(15)

(16)

(17)

(18)

The Chebyshev collocation approximation of Helmholtz problems (15) and (17) is given by:

(19)

and

(20)

Multiplying these equations by, we obtain the following relations given by:

(21)

and

(22)

where

,;

;

Let us denote by:

Then, we can rewrite Equations (21) and (22) by:

(23)

and

(24)

is a matrix obtained by suppressing the first and last lines, the first and last columns of the matrix.

Systems (23) and (24) are solving by using diagonalisation method [10] .

Let us denote by and the diagonal matrixes whose entries are the eigenvalues, , and, , of the matrixes and, respectively, so that

(25)

and

(26)

where and are matrixes defined by the eigenvectors.

Multiplying the Equation (23) on the left by, we obtain:

(27)

we deduce that:

(28)

Let us denote by, the Equation (28) can be rewrite as:

(29)

From (25) and (26), we deduce:

(30)

and multiplying this equation on the right by, we obtain:

(31)

so that, we deduce the following equation:

(32)

Denoting by and, Equation (24) becames:

(33)

using relation (26), we obtain:

(34)

Then, we deduce:

(35)

We compute completely and, by using the following algorithm:

1) Compute.

2) Compute

3) Compute from (27).

4) Compute

5) Compute

When applying the same algorithm to Equation (24), we can compute completely.

In order to make the projection stage, we define:

then we can rewrite Equations (12)-(13) by:

(36)

(37)

(38)

with boundary conditions:

So, while noting:

then by using spectral method, we obtain the spatial discretisation of Equations (36)-(38) as following :

(39)

(40)

(41)

where,

with boundary conditions :

Let us denote by:

Then, we obtain the following matrix formulation for Equations (39)-(41), given by:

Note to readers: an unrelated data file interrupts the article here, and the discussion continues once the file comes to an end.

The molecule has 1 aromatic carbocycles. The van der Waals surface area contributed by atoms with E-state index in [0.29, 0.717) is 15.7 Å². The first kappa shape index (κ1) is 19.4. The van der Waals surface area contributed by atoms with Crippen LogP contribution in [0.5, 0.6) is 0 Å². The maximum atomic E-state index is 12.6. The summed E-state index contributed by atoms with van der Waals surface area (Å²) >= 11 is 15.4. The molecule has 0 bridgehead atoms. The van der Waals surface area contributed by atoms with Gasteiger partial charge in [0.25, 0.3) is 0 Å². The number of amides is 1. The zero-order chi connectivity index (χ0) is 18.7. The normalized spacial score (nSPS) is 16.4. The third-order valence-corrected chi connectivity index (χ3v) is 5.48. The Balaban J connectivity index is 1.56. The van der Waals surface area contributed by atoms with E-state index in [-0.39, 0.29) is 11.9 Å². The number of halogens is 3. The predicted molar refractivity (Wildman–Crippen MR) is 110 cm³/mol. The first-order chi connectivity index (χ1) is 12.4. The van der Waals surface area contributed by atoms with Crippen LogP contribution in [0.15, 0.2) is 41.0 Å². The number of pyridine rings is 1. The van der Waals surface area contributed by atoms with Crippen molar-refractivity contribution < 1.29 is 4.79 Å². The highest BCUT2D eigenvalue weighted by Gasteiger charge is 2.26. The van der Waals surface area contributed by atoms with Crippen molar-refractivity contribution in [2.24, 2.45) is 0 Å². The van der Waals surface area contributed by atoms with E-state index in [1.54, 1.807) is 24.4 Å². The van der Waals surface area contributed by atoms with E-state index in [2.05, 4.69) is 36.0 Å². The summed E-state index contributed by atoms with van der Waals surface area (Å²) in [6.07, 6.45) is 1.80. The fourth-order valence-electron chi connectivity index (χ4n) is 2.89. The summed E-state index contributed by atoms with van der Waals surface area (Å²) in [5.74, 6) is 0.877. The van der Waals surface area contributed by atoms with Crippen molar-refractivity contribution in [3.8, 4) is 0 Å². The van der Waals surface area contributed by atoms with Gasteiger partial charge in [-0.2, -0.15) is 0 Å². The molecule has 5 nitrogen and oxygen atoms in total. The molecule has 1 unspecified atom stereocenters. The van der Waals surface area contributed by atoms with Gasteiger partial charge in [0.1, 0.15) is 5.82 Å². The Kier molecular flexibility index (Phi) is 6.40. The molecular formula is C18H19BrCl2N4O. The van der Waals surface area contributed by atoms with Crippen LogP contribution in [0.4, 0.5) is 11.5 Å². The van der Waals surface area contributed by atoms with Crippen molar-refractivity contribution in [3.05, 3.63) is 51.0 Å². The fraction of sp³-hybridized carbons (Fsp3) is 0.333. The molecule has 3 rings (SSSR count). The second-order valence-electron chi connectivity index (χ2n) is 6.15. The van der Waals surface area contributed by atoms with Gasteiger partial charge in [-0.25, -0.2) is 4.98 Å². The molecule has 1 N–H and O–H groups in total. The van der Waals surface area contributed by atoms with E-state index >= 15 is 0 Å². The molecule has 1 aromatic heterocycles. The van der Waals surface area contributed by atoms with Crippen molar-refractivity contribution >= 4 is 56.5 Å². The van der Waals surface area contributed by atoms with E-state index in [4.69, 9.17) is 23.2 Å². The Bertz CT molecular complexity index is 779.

(42)

(43)

(44)

where is a matrix obtaining by suppressing the first and last lines, the first and last columns of the Cheby- shev matrix of derivation.

Reformulating Equations (42), (43) and (44), we deduce :

(45)

(46)

(47)

where

We solve Equation (47) by using the same strategy using for solving Equation (21) and (22). Then we deter- mine completely the P matrix for the pressure and deduce the matrixes W and V containing the values of the first and the second components of velocity, respectively from Equations (45) and (46).

Let us denote by the approximation of the masse density at the mesh for

, and. While approaching the first derivation of the density m in, and using relation (9), Equation (5) give:

(48)

We denote by the vector given by:

We can rewrite Equation (48) by:

(49)

where:

where is the identity matrix of order and the matrix of order of entries equal to 1 and denotes the velocity of the out-flow.

And while denoting by, we obtain:

(50)

To make the approximation of Equations (6)-(8), we suppose that the strong domain occupied by sand dune is

parameterized by, with so that this domain is contained in.

What brings us to consider another grid to approach the dune height by using new grid, defined by:

and, for and.

Let us denote by the approximation of the dune height at the mesh for

, and. While approaching the first derivation of the dune height h in, and using relation (9), Equation (6) give:

(51)

(52)

Denoting by the vector given by:

we obtain the following matrix formulation:

(53)

where:

and while denoting by :

we can rewrite Equation (53):

(54)

4. Numerical Result

For the numerical simulation, we consider an experimental solution on the one hand for the Navier-Stokes equations and other for the mass density and the dune height.

For example:

We take, and for the cases tests. While noting

the calculated fields, we give the evolution of the temporal error during the time. The